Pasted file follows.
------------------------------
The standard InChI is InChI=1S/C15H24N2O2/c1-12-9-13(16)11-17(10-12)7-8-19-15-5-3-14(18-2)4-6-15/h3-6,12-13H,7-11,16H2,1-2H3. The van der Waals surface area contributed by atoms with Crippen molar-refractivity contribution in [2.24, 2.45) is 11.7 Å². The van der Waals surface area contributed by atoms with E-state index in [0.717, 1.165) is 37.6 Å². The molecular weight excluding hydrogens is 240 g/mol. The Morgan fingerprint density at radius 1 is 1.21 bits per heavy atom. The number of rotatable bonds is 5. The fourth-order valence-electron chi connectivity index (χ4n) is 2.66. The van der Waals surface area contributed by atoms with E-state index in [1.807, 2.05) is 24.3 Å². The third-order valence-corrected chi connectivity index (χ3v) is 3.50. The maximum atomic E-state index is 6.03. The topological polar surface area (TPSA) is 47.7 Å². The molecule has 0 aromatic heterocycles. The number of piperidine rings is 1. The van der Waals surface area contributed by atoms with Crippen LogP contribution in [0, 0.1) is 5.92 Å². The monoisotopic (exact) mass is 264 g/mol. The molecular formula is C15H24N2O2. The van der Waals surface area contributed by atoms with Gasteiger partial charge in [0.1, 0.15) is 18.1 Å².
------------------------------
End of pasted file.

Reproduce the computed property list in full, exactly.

The standard InChI is InChI=1S/C15H24N2O2/c1-12-9-13(16)11-17(10-12)7-8-19-15-5-3-14(18-2)4-6-15/h3-6,12-13H,7-11,16H2,1-2H3. The van der Waals surface area contributed by atoms with Crippen molar-refractivity contribution in [2.24, 2.45) is 11.7 Å². The van der Waals surface area contributed by atoms with E-state index in [0.717, 1.165) is 37.6 Å². The molecular weight excluding hydrogens is 240 g/mol. The Morgan fingerprint density at radius 1 is 1.21 bits per heavy atom. The number of rotatable bonds is 5. The fourth-order valence-electron chi connectivity index (χ4n) is 2.66. The van der Waals surface area contributed by atoms with E-state index in [1.807, 2.05) is 24.3 Å². The third-order valence-corrected chi connectivity index (χ3v) is 3.50. The maximum atomic E-state index is 6.03. The topological polar surface area (TPSA) is 47.7 Å². The molecule has 0 aromatic heterocycles. The number of piperidine rings is 1. The van der Waals surface area contributed by atoms with Crippen LogP contribution in [0, 0.1) is 5.92 Å². The monoisotopic (exact) mass is 264 g/mol. The molecular formula is C15H24N2O2. The van der Waals surface area contributed by atoms with Gasteiger partial charge in [0.1, 0.15) is 18.1 Å².